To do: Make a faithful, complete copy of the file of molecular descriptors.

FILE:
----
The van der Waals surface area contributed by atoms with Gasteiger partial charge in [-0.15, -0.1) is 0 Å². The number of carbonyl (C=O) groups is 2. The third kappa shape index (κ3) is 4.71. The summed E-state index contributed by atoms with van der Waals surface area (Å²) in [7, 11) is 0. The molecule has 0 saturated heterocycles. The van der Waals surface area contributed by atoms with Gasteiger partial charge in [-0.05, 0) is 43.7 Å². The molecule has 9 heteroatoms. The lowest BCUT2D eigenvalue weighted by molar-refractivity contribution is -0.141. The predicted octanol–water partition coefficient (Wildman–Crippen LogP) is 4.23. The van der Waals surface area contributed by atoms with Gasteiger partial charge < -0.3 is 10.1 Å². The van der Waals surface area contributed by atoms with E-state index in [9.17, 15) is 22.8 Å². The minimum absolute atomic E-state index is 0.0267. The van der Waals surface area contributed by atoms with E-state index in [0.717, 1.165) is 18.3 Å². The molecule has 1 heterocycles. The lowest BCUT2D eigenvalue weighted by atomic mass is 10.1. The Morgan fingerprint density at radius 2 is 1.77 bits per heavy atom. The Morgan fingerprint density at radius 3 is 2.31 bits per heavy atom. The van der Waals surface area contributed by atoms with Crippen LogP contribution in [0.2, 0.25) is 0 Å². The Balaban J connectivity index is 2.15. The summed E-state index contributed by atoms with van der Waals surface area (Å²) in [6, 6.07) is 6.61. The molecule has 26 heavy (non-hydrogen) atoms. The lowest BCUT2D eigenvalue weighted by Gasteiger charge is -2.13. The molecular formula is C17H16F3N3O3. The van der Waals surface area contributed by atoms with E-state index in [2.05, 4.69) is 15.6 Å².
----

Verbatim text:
The van der Waals surface area contributed by atoms with Gasteiger partial charge in [-0.15, -0.1) is 0 Å². The number of carbonyl (C=O) groups is 2. The third kappa shape index (κ3) is 4.71. The summed E-state index contributed by atoms with van der Waals surface area (Å²) in [7, 11) is 0. The molecule has 0 saturated heterocycles. The van der Waals surface area contributed by atoms with Gasteiger partial charge in [-0.05, 0) is 43.7 Å². The molecule has 9 heteroatoms. The lowest BCUT2D eigenvalue weighted by molar-refractivity contribution is -0.141. The predicted octanol–water partition coefficient (Wildman–Crippen LogP) is 4.23. The van der Waals surface area contributed by atoms with Gasteiger partial charge < -0.3 is 10.1 Å². The van der Waals surface area contributed by atoms with E-state index in [9.17, 15) is 22.8 Å². The minimum absolute atomic E-state index is 0.0267. The van der Waals surface area contributed by atoms with E-state index in [0.717, 1.165) is 18.3 Å². The molecule has 1 heterocycles. The lowest BCUT2D eigenvalue weighted by atomic mass is 10.1. The Morgan fingerprint density at radius 2 is 1.77 bits per heavy atom. The Morgan fingerprint density at radius 3 is 2.31 bits per heavy atom. The van der Waals surface area contributed by atoms with Crippen LogP contribution in [0.2, 0.25) is 0 Å². The Balaban J connectivity index is 2.15. The summed E-state index contributed by atoms with van der Waals surface area (Å²) in [6, 6.07) is 6.61. The molecule has 26 heavy (non-hydrogen) atoms. The lowest BCUT2D eigenvalue weighted by Gasteiger charge is -2.13. The molecular formula is C17H16F3N3O3. The van der Waals surface area contributed by atoms with E-state index in [2.05, 4.69) is 15.6 Å².